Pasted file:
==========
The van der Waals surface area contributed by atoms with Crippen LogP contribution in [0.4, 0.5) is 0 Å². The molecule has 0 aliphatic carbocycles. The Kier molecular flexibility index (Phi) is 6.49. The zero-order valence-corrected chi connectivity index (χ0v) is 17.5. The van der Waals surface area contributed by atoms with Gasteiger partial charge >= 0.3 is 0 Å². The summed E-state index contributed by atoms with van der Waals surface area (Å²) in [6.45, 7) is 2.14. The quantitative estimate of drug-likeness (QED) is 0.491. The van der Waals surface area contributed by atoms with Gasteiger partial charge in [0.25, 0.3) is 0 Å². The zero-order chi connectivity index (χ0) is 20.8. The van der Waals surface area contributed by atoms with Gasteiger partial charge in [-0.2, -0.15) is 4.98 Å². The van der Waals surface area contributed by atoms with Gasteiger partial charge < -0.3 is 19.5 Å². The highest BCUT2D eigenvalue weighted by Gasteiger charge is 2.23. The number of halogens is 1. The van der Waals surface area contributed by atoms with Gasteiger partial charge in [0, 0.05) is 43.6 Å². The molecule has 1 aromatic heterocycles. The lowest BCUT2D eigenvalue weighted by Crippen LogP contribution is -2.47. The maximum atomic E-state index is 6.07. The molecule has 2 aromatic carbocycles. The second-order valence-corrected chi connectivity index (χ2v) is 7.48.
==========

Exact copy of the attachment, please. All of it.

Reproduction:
The van der Waals surface area contributed by atoms with Crippen LogP contribution in [0.4, 0.5) is 0 Å². The molecule has 0 aliphatic carbocycles. The Kier molecular flexibility index (Phi) is 6.49. The zero-order valence-corrected chi connectivity index (χ0v) is 17.5. The van der Waals surface area contributed by atoms with Gasteiger partial charge >= 0.3 is 0 Å². The summed E-state index contributed by atoms with van der Waals surface area (Å²) in [6.45, 7) is 2.14. The quantitative estimate of drug-likeness (QED) is 0.491. The van der Waals surface area contributed by atoms with Gasteiger partial charge in [0.25, 0.3) is 0 Å². The zero-order chi connectivity index (χ0) is 20.8. The van der Waals surface area contributed by atoms with Gasteiger partial charge in [-0.2, -0.15) is 4.98 Å². The van der Waals surface area contributed by atoms with Gasteiger partial charge < -0.3 is 19.5 Å². The highest BCUT2D eigenvalue weighted by Gasteiger charge is 2.23. The number of halogens is 1. The van der Waals surface area contributed by atoms with Gasteiger partial charge in [0, 0.05) is 43.6 Å². The molecule has 1 aromatic heterocycles. The lowest BCUT2D eigenvalue weighted by Crippen LogP contribution is -2.47. The maximum atomic E-state index is 6.07. The molecule has 2 aromatic carbocycles. The second-order valence-corrected chi connectivity index (χ2v) is 7.48.